Fig4: rPvRON5 binding to human reticulocytes. (A) Immunoprecipitation and WB assays with reticulocytes (lane 1) and packed RBC (lane 2) with rPvRON5. 15 μg rPvRON5 was incubated with human reticulocytes or packed RBC passed through CF11 columns, followed by separation by dibutyl phthalate gradient. Cell-associated protein was eluted with 1 M NaCl in PBS and the eluted fraction was immunoprecipitated with anti-polyhistidine antibodies. The precipitate was run on an SDS-PAGE gel and revealed with anti-polyhistidine antibodies. (B) Indirect immunofluorescence binding studies. (i) reticulocyte labelling with antibodies against the transferrin receptor (CD71) which is expressed at high levels during erythroid development phases and is absent in mature cells (RBC). (ii) rPvRON5 recognition by polyclonal antibodies directed against the recombinant bound to reticulocytes and RBC. (iii) The cells were seen in white light and those which were positive for CD71 (red). (iv) The cells were observed in white light simultaneously with rPvRON5 binding (green) to cell membrane. (v) Merging between red fluorescence (CD71) and green (rPvRON5). Greater rPvRON5 preference for reticulocytes than mature RBCs was observed.

Mentions: Figure 4A shows that rPvRON5 bound to umbilical cord RBC and reticulocyte-enriched samples. IFA involving reticulocytes labelled with anti-CD71 antibody and polyclonal serum (rabbit 3) against rPvRON5 having high reactivity for the recombinant protein as shown by WB (Figure 3, lane R), were used for determining recombinant protein preference and/or tropism for human reticulocytes or mature RBC. The results showed that rPvRON5 bound to both mature RBC and reticulocytes (Figure 4B). The differences between cell-associated fluorescence measured by Image J 1.48 in RBCs compared to reticulocytes showed that rPvRON5 had greater ability to bind human reticulocytes (p < 0.01) than RBCs (as expected), as reticulocytes are target cells for P. vivax. This pattern was similar to that reported for PvMSP1 which contains reticulocyte binding HABPs, binding to erythrocytes to a lesser degree [58,61]. The foregoing could depend on the few RON5 receptors on RBC membrane compared to reticulocytes as part of RBC maturation and differentiation [62]. No fluorescence was observed in the negative controls (Additional file 2). All the above data suggested that PvRON5 appears to be an adhesin, which might participate in invasion by binding to reticulocyte surface.Figure 4


The Plasmodium vivax rhoptry neck protein 5 is expressed in the apical pole of Plasmodium vivax VCG-1 strain schizonts and binds to human reticulocytes.

Arévalo-Pinzón G, Bermúdez M, Curtidor H, Patarroyo MA - Malar. J. (2015)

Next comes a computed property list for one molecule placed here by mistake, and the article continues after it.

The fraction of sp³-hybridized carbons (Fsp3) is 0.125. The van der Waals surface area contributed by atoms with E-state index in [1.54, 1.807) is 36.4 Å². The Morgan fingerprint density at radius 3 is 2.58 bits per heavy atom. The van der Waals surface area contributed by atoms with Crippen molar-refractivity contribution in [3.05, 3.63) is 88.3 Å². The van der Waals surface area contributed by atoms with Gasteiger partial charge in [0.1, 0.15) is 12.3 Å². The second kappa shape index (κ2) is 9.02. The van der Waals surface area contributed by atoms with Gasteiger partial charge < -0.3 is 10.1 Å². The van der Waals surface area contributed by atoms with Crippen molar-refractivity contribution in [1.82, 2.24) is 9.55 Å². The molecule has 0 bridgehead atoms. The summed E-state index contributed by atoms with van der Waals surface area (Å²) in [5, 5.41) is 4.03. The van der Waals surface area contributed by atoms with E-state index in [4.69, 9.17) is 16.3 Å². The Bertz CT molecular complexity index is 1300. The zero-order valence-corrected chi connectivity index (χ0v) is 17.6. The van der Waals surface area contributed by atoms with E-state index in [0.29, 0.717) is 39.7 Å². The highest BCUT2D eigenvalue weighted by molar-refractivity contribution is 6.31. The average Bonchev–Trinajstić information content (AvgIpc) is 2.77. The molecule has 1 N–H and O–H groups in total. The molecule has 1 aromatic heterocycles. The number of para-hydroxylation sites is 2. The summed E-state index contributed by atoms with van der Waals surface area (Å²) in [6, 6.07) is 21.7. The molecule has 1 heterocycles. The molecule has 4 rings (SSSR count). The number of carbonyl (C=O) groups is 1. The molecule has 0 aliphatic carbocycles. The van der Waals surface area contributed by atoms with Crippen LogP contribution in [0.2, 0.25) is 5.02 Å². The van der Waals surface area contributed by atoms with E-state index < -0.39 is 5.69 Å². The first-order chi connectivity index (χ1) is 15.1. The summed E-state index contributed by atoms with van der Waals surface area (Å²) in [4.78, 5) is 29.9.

rPvRON5 binding to human reticulocytes. (A) Immunoprecipitation and WB assays with reticulocytes (lane 1) and packed RBC (lane 2) with rPvRON5. 15 μg rPvRON5 was incubated with human reticulocytes or packed RBC passed through CF11 columns, followed by separation by dibutyl phthalate gradient. Cell-associated protein was eluted with 1 M NaCl in PBS and the eluted fraction was immunoprecipitated with anti-polyhistidine antibodies. The precipitate was run on an SDS-PAGE gel and revealed with anti-polyhistidine antibodies. (B) Indirect immunofluorescence binding studies. (i) reticulocyte labelling with antibodies against the transferrin receptor (CD71) which is expressed at high levels during erythroid development phases and is absent in mature cells (RBC). (ii) rPvRON5 recognition by polyclonal antibodies directed against the recombinant bound to reticulocytes and RBC. (iii) The cells were seen in white light and those which were positive for CD71 (red). (iv) The cells were observed in white light simultaneously with rPvRON5 binding (green) to cell membrane. (v) Merging between red fluorescence (CD71) and green (rPvRON5). Greater rPvRON5 preference for reticulocytes than mature RBCs was observed.
© Copyright Policy - open-access
Related In: Results  -  Collection

License 1 - License 2
Show All Figures
getmorefigures.php?uid=PMC4359499&req=5

Fig4: rPvRON5 binding to human reticulocytes. (A) Immunoprecipitation and WB assays with reticulocytes (lane 1) and packed RBC (lane 2) with rPvRON5. 15 μg rPvRON5 was incubated with human reticulocytes or packed RBC passed through CF11 columns, followed by separation by dibutyl phthalate gradient. Cell-associated protein was eluted with 1 M NaCl in PBS and the eluted fraction was immunoprecipitated with anti-polyhistidine antibodies. The precipitate was run on an SDS-PAGE gel and revealed with anti-polyhistidine antibodies. (B) Indirect immunofluorescence binding studies. (i) reticulocyte labelling with antibodies against the transferrin receptor (CD71) which is expressed at high levels during erythroid development phases and is absent in mature cells (RBC). (ii) rPvRON5 recognition by polyclonal antibodies directed against the recombinant bound to reticulocytes and RBC. (iii) The cells were seen in white light and those which were positive for CD71 (red). (iv) The cells were observed in white light simultaneously with rPvRON5 binding (green) to cell membrane. (v) Merging between red fluorescence (CD71) and green (rPvRON5). Greater rPvRON5 preference for reticulocytes than mature RBCs was observed.